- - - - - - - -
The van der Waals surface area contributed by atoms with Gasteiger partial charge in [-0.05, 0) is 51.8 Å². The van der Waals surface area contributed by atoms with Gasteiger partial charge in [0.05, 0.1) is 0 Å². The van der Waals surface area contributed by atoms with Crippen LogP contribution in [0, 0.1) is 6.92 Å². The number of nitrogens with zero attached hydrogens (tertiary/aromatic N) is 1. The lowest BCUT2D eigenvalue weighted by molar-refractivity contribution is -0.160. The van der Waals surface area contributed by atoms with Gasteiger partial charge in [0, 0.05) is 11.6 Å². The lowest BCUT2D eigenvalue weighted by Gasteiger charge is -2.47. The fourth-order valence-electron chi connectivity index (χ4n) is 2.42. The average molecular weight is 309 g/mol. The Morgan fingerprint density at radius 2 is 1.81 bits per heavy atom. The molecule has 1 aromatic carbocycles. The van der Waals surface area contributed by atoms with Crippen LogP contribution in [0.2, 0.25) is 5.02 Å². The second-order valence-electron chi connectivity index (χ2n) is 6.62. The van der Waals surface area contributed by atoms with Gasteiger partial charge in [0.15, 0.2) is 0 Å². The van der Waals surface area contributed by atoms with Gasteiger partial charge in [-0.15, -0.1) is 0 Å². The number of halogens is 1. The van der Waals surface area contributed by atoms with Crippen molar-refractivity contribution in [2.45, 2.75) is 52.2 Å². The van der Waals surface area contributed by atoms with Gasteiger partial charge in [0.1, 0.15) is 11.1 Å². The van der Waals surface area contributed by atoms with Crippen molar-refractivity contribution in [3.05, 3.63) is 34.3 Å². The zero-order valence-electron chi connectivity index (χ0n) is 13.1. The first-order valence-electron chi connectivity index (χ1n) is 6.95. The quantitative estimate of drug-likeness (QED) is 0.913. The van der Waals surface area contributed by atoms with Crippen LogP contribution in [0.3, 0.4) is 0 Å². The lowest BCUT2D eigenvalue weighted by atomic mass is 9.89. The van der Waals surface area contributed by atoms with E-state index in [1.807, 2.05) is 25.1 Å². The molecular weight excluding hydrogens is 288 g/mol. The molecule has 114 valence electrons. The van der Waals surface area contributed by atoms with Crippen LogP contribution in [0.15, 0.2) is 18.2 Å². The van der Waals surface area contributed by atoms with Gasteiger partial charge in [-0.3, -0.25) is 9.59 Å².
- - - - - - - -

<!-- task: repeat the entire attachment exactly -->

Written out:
The van der Waals surface area contributed by atoms with Gasteiger partial charge in [-0.05, 0) is 51.8 Å². The van der Waals surface area contributed by atoms with Gasteiger partial charge in [0.05, 0.1) is 0 Å². The van der Waals surface area contributed by atoms with Crippen LogP contribution in [0, 0.1) is 6.92 Å². The number of nitrogens with zero attached hydrogens (tertiary/aromatic N) is 1. The lowest BCUT2D eigenvalue weighted by molar-refractivity contribution is -0.160. The van der Waals surface area contributed by atoms with Gasteiger partial charge in [0, 0.05) is 11.6 Å². The lowest BCUT2D eigenvalue weighted by Gasteiger charge is -2.47. The fourth-order valence-electron chi connectivity index (χ4n) is 2.42. The average molecular weight is 309 g/mol. The Morgan fingerprint density at radius 2 is 1.81 bits per heavy atom. The molecule has 1 aromatic carbocycles. The van der Waals surface area contributed by atoms with Crippen LogP contribution in [0.2, 0.25) is 5.02 Å². The second-order valence-electron chi connectivity index (χ2n) is 6.62. The van der Waals surface area contributed by atoms with Gasteiger partial charge in [0.15, 0.2) is 0 Å². The van der Waals surface area contributed by atoms with Gasteiger partial charge in [-0.15, -0.1) is 0 Å². The number of halogens is 1. The van der Waals surface area contributed by atoms with Crippen molar-refractivity contribution in [2.45, 2.75) is 52.2 Å². The van der Waals surface area contributed by atoms with Gasteiger partial charge in [0.1, 0.15) is 11.1 Å². The van der Waals surface area contributed by atoms with Crippen molar-refractivity contribution in [3.05, 3.63) is 34.3 Å². The zero-order valence-electron chi connectivity index (χ0n) is 13.1. The first-order valence-electron chi connectivity index (χ1n) is 6.95. The quantitative estimate of drug-likeness (QED) is 0.913. The van der Waals surface area contributed by atoms with Crippen LogP contribution in [0.3, 0.4) is 0 Å². The lowest BCUT2D eigenvalue weighted by atomic mass is 9.89. The van der Waals surface area contributed by atoms with E-state index in [1.807, 2.05) is 25.1 Å². The molecular weight excluding hydrogens is 288 g/mol. The molecule has 114 valence electrons. The van der Waals surface area contributed by atoms with Crippen LogP contribution in [0.15, 0.2) is 18.2 Å². The van der Waals surface area contributed by atoms with Gasteiger partial charge in [-0.3, -0.25) is 9.59 Å².